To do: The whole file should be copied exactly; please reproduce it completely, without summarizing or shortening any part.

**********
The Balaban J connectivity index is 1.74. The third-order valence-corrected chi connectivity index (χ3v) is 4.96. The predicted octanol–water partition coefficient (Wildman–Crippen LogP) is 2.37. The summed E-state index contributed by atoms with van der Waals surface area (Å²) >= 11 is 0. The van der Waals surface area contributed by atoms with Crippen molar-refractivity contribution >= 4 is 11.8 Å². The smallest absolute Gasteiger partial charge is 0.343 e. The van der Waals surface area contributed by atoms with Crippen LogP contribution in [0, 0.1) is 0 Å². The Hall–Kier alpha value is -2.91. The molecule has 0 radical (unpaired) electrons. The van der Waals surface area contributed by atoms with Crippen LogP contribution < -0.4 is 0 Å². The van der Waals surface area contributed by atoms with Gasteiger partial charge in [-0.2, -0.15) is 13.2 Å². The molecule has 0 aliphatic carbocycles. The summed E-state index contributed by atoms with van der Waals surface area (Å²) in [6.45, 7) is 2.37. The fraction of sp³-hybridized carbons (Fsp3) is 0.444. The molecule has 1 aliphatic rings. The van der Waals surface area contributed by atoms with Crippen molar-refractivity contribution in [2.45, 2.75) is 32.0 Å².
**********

The Balaban J connectivity index is 1.74. The third-order valence-corrected chi connectivity index (χ3v) is 4.96. The predicted octanol–water partition coefficient (Wildman–Crippen LogP) is 2.37. The summed E-state index contributed by atoms with van der Waals surface area (Å²) >= 11 is 0. The van der Waals surface area contributed by atoms with Crippen molar-refractivity contribution >= 4 is 11.8 Å². The smallest absolute Gasteiger partial charge is 0.343 e. The van der Waals surface area contributed by atoms with Crippen LogP contribution in [0, 0.1) is 0 Å². The Hall–Kier alpha value is -2.91. The molecule has 0 radical (unpaired) electrons. The van der Waals surface area contributed by atoms with Crippen LogP contribution < -0.4 is 0 Å². The van der Waals surface area contributed by atoms with Gasteiger partial charge in [-0.2, -0.15) is 13.2 Å². The molecule has 0 aliphatic carbocycles. The summed E-state index contributed by atoms with van der Waals surface area (Å²) in [6.45, 7) is 2.37. The fraction of sp³-hybridized carbons (Fsp3) is 0.444. The molecule has 1 aliphatic rings. The van der Waals surface area contributed by atoms with Crippen molar-refractivity contribution in [2.45, 2.75) is 32.0 Å².